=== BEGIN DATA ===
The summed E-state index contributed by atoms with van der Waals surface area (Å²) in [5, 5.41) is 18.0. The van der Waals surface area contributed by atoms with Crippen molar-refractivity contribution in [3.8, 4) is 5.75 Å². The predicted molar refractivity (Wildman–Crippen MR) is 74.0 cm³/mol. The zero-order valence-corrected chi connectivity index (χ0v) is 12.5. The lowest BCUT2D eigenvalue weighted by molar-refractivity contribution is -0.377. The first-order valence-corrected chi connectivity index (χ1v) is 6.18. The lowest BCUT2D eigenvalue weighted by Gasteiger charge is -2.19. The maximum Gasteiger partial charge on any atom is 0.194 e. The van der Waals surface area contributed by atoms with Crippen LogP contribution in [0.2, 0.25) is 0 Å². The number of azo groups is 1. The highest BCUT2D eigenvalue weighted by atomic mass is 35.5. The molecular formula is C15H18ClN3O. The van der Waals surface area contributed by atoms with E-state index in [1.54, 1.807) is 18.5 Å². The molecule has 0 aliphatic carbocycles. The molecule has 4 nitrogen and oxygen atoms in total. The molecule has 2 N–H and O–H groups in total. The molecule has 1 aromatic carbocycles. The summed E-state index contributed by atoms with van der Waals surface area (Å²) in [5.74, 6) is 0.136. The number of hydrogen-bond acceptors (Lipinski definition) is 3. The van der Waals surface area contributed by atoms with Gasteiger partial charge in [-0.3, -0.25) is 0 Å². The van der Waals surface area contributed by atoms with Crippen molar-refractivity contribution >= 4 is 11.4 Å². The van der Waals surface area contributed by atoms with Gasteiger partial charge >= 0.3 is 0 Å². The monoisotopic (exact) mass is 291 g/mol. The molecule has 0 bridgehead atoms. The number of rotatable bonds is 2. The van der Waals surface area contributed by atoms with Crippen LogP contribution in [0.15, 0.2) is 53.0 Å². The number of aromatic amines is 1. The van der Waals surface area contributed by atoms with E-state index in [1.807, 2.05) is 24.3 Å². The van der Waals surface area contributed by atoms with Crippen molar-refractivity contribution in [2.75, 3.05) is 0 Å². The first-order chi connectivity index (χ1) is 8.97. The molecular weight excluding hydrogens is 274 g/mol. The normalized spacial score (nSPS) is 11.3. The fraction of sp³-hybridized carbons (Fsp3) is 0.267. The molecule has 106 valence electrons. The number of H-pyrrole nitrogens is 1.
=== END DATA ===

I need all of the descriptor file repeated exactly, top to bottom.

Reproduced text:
The summed E-state index contributed by atoms with van der Waals surface area (Å²) in [5, 5.41) is 18.0. The van der Waals surface area contributed by atoms with Crippen molar-refractivity contribution in [3.8, 4) is 5.75 Å². The predicted molar refractivity (Wildman–Crippen MR) is 74.0 cm³/mol. The zero-order valence-corrected chi connectivity index (χ0v) is 12.5. The lowest BCUT2D eigenvalue weighted by molar-refractivity contribution is -0.377. The first-order valence-corrected chi connectivity index (χ1v) is 6.18. The lowest BCUT2D eigenvalue weighted by Gasteiger charge is -2.19. The maximum Gasteiger partial charge on any atom is 0.194 e. The van der Waals surface area contributed by atoms with Crippen LogP contribution in [0.2, 0.25) is 0 Å². The number of azo groups is 1. The highest BCUT2D eigenvalue weighted by atomic mass is 35.5. The molecular formula is C15H18ClN3O. The van der Waals surface area contributed by atoms with E-state index in [1.54, 1.807) is 18.5 Å². The molecule has 0 aliphatic carbocycles. The molecule has 4 nitrogen and oxygen atoms in total. The molecule has 2 N–H and O–H groups in total. The molecule has 1 aromatic carbocycles. The summed E-state index contributed by atoms with van der Waals surface area (Å²) in [5.74, 6) is 0.136. The number of hydrogen-bond acceptors (Lipinski definition) is 3. The van der Waals surface area contributed by atoms with Gasteiger partial charge in [-0.3, -0.25) is 0 Å². The van der Waals surface area contributed by atoms with Crippen molar-refractivity contribution >= 4 is 11.4 Å². The van der Waals surface area contributed by atoms with Gasteiger partial charge >= 0.3 is 0 Å². The monoisotopic (exact) mass is 291 g/mol. The molecule has 0 bridgehead atoms. The number of rotatable bonds is 2. The van der Waals surface area contributed by atoms with Crippen LogP contribution in [0.15, 0.2) is 53.0 Å². The number of aromatic amines is 1. The van der Waals surface area contributed by atoms with E-state index in [1.807, 2.05) is 24.3 Å². The van der Waals surface area contributed by atoms with Crippen molar-refractivity contribution in [2.75, 3.05) is 0 Å². The first-order chi connectivity index (χ1) is 8.97. The molecular weight excluding hydrogens is 274 g/mol. The normalized spacial score (nSPS) is 11.3. The fraction of sp³-hybridized carbons (Fsp3) is 0.267. The molecule has 106 valence electrons. The number of H-pyrrole nitrogens is 1.